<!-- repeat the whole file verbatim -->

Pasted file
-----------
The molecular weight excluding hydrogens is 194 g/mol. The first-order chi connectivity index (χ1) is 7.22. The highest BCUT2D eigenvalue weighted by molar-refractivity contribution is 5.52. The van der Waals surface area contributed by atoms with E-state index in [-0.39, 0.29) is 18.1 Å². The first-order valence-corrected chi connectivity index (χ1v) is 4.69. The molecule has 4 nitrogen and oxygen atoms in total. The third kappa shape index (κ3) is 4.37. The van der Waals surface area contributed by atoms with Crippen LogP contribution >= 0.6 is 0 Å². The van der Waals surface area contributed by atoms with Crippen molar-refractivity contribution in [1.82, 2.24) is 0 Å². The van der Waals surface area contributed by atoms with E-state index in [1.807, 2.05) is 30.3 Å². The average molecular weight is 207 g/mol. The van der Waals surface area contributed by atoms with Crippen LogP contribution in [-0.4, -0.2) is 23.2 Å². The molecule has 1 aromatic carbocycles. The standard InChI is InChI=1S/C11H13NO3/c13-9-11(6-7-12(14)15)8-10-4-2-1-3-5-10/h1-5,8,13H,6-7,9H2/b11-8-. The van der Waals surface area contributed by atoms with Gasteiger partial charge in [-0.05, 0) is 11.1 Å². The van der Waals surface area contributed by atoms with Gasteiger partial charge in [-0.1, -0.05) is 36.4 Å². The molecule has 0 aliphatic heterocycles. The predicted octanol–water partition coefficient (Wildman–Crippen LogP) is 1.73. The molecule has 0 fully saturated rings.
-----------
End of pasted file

The molecular weight excluding hydrogens is 194 g/mol. The first-order chi connectivity index (χ1) is 7.22. The highest BCUT2D eigenvalue weighted by molar-refractivity contribution is 5.52. The van der Waals surface area contributed by atoms with E-state index in [-0.39, 0.29) is 18.1 Å². The first-order valence-corrected chi connectivity index (χ1v) is 4.69. The molecule has 4 nitrogen and oxygen atoms in total. The third kappa shape index (κ3) is 4.37. The van der Waals surface area contributed by atoms with Crippen LogP contribution >= 0.6 is 0 Å². The van der Waals surface area contributed by atoms with Crippen molar-refractivity contribution in [1.82, 2.24) is 0 Å². The van der Waals surface area contributed by atoms with E-state index in [1.807, 2.05) is 30.3 Å². The average molecular weight is 207 g/mol. The van der Waals surface area contributed by atoms with Crippen LogP contribution in [-0.4, -0.2) is 23.2 Å². The molecule has 1 aromatic carbocycles. The standard InChI is InChI=1S/C11H13NO3/c13-9-11(6-7-12(14)15)8-10-4-2-1-3-5-10/h1-5,8,13H,6-7,9H2/b11-8-. The van der Waals surface area contributed by atoms with Gasteiger partial charge in [-0.05, 0) is 11.1 Å². The van der Waals surface area contributed by atoms with Gasteiger partial charge in [-0.1, -0.05) is 36.4 Å². The molecule has 0 aliphatic heterocycles. The predicted octanol–water partition coefficient (Wildman–Crippen LogP) is 1.73. The molecule has 0 fully saturated rings.